With the Karate Kid Under His Belt, Cocky Ralph Macchio Tries to Kick His Teen-Idol Image

updated 08/27/1984 AT 01:00 AM EDT

originally published 08/27/1984 AT 01:00 AM EDT

The audience is screaming—in the movie and in the movie theater. The final seconds of a karate championship are ticking away, and the score is tied. Can the tired, dazed, wimpy underdog outwit the blond, square-jawed bully, thus winning the trophy, the girl and self-respect? Stop action. If this plot sounds familiar, no wonder. Rocky director John G. Avildsen is at it again, only this time he's moved from boxing ring to dojo for The Karate Kid. The summer's sleeper hit may just catapult its star, Ralph Macchio, the way Rocky did Sylvester Stallone.

Already Ralph possesses some of Stallone's swagger. Of his new smash, he says, "When I read the title, I thought, is this some kind of joke? Some kind of Bruce Lee parody?" For The Karate Kid that posture proved an asset, as it has throughout Macchio's brief career. "It was Ralph's cockiness and vulnerability that got him the part," Avildsen admits.

To prepare for battle Macchio underwent a five-week cram course in karate, trained in L.A. by martial-arts expert Pat Johnson. "But karate isn't what the movie is about. It's about a relationship, " insists Macchio, who refused to pose for publicity shots in karate poses. In the drama, Noriyuki "Pat" Morita of Happy Days plays Miyagi, Daniel's karate teacher and surrogate father. According to critics it's Macchio's and Morita's spirited performances that lift the formula movie off the mat. Says Ralph: "Without that chemistry the movie could have been just a bad version of Rocky."

At 22 Macchio looks 16. Like Stallone he's Italian, but there the physical similarity ends; Macchio weighs in at just 120 pounds. Looking too young is a curse everyone should have. "It's a problem on the days I let it be a problem," he says. "Sometimes when I'm asked for ID when I'm being served, I don't like it." Even his younger brother, Steven, 20, looks older than Ralph.

True to his heritage, Macchio feels that la famiglia is molto importante. After two years in Hollywood and on movie locations, he moved back to his hometown of Huntington, L.I., where his parents, Ralph and Rosalie, own a trucking business. "My father owned some Laundromats, and when I was 10 he had me in there making change and being an attendant," says Ralph. "He taught me that on weekends you had to get up and go to work. That has been a big help in acting." Adds his dad, "I'm happy that any success Ralph has had has not changed his attitude toward his home life and friends."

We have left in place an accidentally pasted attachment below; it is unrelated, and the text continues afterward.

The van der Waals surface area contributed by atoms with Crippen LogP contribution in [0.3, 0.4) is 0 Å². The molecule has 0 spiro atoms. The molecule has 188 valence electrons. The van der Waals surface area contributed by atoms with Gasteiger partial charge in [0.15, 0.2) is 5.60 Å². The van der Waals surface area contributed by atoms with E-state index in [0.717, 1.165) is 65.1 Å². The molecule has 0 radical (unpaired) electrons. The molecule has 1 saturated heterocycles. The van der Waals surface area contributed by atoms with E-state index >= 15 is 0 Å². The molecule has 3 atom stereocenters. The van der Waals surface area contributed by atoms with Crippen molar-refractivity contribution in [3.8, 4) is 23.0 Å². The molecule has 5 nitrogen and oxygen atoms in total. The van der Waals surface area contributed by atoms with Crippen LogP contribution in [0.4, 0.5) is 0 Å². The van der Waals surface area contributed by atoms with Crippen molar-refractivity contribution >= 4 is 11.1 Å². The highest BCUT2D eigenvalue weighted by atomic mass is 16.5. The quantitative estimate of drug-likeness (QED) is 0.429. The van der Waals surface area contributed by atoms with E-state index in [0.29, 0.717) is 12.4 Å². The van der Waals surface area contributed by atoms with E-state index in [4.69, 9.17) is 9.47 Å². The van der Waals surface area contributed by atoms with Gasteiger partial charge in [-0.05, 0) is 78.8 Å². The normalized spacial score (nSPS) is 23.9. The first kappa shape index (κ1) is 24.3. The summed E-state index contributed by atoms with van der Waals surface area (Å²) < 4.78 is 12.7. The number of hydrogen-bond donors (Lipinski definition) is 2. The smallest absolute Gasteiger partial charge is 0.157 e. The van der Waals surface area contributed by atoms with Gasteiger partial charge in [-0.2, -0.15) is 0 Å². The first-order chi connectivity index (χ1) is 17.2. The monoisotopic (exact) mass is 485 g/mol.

Macchio began as the tap-dancing kid when, at age 3, Mom signed him up for lessons. Six years ago he was in a local dance recital doing an Eddie Cantor impression when an agent spotted him and sent him out on auditions for commercials. But Ralph's commitment wasn't complete. Rather than miss a beach party, he once sent a friend to an audition in his place. The pal got the part. "I didn't need acting to survive," boasts Macchio.

His college plans were zapped when he landed a role as a military-school recruit in the 1980 comedy Up the Academy. "Suddenly I was trying to put things into the part. Acting became work," he recalls. Afterward he moved to Los Angeles, where he signed on for one season as Betty Buckley's adopted nephew in Eight Is Enough. When Francis Coppola began casting for The Outsiders, "that was the first time in my whole career that I went for it, that I couldn't say I don't care," Macchio admits. He eventually got the major role of teen rebel Johnny Cade, but the finished film did not engender celebration. "Somehow it didn't come out right," admits Ralph.

Since The Karate Kid he has finished a black comedy, Teachers, and he just wrapped Billy Grier, an ABC-TV movie in which he plays a boy who has progeria, the rapid-aging disease. The four-hour makeup sessions involved lots of spirit gum and foam rubber. "It felt like five layers of Scotch tape on a sunburn," Ralph moans.

Macchio is characteristically self-assured about his high-kicking career. "There is nothing I ever wanted, if I wanted it bad enough, that I didn't get," he says. Observes Avildsen, "I hope he will survive all the adulation that will come his way. I think he has that balance not to go off the deep end." He pauses a moment before adding, "But then I thought the same thing about Stallone after Rocky." Nobody in the family is worried. Insists Ralph Sr., "He hasn't forgotten who he is."

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